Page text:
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Hal Jordan and the Green Lantern Corps #8 Review

The epic battle of Hal Jordan and Sinestro ended last issue, but the war isn’t over yet. What will the Corps do, can Sinestro’s daughter convince the Lanterns she’s not evil, and more importantly, is it good?

Hal Jordan and the Green Lantern Corps #8 (DC Comics)

So what’s it about? For the full DC summary just read this:

“BOTTLED LIGHT” part one! The Green Lantern Corps may be back up and running, but how will they protect the universe with the Sinestro Corps as partners? Plus, what happened to Hal Jordan—and who can bring him back from beyond?

Why does this book matter?

Robert Venditti has written a very epic and exciting series thus far, pushing the characters to make hard choices as the universe threatening villains try to hold on. The art by Ethan Van Sciver has been top notch and suits the event level series thus far too.

Fine, you have my attention. What’s good about it?

Have we ever seen the planet recharge his ring?

If you’re new to the series this is a great jumping on point, as characters explain what has happened before and what their goals are moving forward. Venditti establishes the fate of Hal (and Sinestro for that matter) isn’t entirely clear, though the issue does open with a somewhat definitive answer. That said, Hal’s willpower and ability to transform into green energy itself is something to keep in mind and that adds a flair of intrigue as far as any future appearances.

This isn’t a table setting issue all the way through though, as the Green Lanterns must thwart a threat (that Venditti actually spoiled in our interview a few weeks ago!) which gives the issue a bit of action. The issue ends with a major conflict for our heroes and a new development involving Hal’s ring. Exciting stuff.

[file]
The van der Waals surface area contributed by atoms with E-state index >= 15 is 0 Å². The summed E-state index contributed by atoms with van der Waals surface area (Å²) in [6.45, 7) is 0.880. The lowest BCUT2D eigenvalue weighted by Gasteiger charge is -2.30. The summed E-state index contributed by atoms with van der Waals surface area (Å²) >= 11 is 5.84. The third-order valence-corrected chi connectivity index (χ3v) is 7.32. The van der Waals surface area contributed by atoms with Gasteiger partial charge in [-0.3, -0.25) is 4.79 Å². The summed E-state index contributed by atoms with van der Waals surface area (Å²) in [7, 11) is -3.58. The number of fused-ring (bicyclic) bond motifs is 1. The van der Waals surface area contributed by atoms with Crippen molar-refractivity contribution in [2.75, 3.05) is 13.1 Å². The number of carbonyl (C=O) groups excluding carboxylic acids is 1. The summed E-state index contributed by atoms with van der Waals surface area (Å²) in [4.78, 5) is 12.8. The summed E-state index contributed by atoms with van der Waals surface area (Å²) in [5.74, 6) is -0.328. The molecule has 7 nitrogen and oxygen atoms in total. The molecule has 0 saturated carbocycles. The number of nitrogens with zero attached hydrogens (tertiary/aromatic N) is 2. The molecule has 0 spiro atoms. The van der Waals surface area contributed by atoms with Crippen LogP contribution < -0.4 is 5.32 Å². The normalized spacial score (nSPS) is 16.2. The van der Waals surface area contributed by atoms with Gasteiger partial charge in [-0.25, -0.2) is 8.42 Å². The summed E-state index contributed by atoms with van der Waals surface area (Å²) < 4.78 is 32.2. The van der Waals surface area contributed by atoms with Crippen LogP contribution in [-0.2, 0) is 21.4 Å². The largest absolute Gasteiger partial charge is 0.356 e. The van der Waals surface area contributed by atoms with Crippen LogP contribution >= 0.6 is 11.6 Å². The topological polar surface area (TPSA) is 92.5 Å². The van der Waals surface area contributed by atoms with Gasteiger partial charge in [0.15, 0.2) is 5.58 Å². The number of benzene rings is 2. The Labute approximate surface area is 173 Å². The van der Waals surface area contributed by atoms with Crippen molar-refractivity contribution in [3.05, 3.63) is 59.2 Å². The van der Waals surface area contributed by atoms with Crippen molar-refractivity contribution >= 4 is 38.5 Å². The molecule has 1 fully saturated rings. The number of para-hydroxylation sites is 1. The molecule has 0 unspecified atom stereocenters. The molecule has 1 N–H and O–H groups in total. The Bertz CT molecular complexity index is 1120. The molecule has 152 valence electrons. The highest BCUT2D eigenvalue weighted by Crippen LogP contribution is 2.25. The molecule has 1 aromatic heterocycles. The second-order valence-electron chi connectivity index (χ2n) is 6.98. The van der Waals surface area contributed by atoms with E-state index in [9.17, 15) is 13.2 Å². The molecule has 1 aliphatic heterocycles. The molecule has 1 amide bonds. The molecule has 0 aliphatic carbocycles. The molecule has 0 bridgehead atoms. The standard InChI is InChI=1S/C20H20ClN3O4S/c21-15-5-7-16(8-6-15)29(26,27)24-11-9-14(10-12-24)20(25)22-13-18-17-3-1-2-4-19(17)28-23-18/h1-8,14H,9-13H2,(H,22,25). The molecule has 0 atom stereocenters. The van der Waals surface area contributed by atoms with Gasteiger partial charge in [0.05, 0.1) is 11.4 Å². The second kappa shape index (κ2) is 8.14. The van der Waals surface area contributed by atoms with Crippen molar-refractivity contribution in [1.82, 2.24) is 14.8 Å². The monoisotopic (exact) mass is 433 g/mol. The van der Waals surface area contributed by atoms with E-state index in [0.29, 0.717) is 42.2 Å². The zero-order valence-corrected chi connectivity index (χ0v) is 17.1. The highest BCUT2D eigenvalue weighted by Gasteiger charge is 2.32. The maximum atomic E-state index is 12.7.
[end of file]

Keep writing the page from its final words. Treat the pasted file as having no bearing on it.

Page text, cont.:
The art by Sciver is incredibly detailed, with plenty of panels and pages jam packed with a ton of characters. There are plenty of splash pages that do their job, feature the epic nature of being a Lantern (regardless of color) and the weirdness of space characters. John Stewart might do way more screaming that I’d like, but he looks good doing it anyway. A key flashback page also sells the proceedings events nicely and serves to prove a summary page to open your book isn’t always necessary.

It can’t be perfect can it?

New readers will have no trouble reading this, but it does mean you’re in store for a lot of dialogue. I suppose when characters aren’t fighting the only way to resolve an issue is to talk, but it drags the pace down and anyone following along at this point will be bored to tears.

Sciver stuffs a lot of characters in every panel!

Is It Good?

A slow start doesn’t mire the overall experience too much, as new questions arise as to what happened to Hal, what the Green Lanterns do next, and whether or not the Yellow and Green Lanterns can coexist. This issue sets up the next arc well, quickly pivoting in interesting ways.


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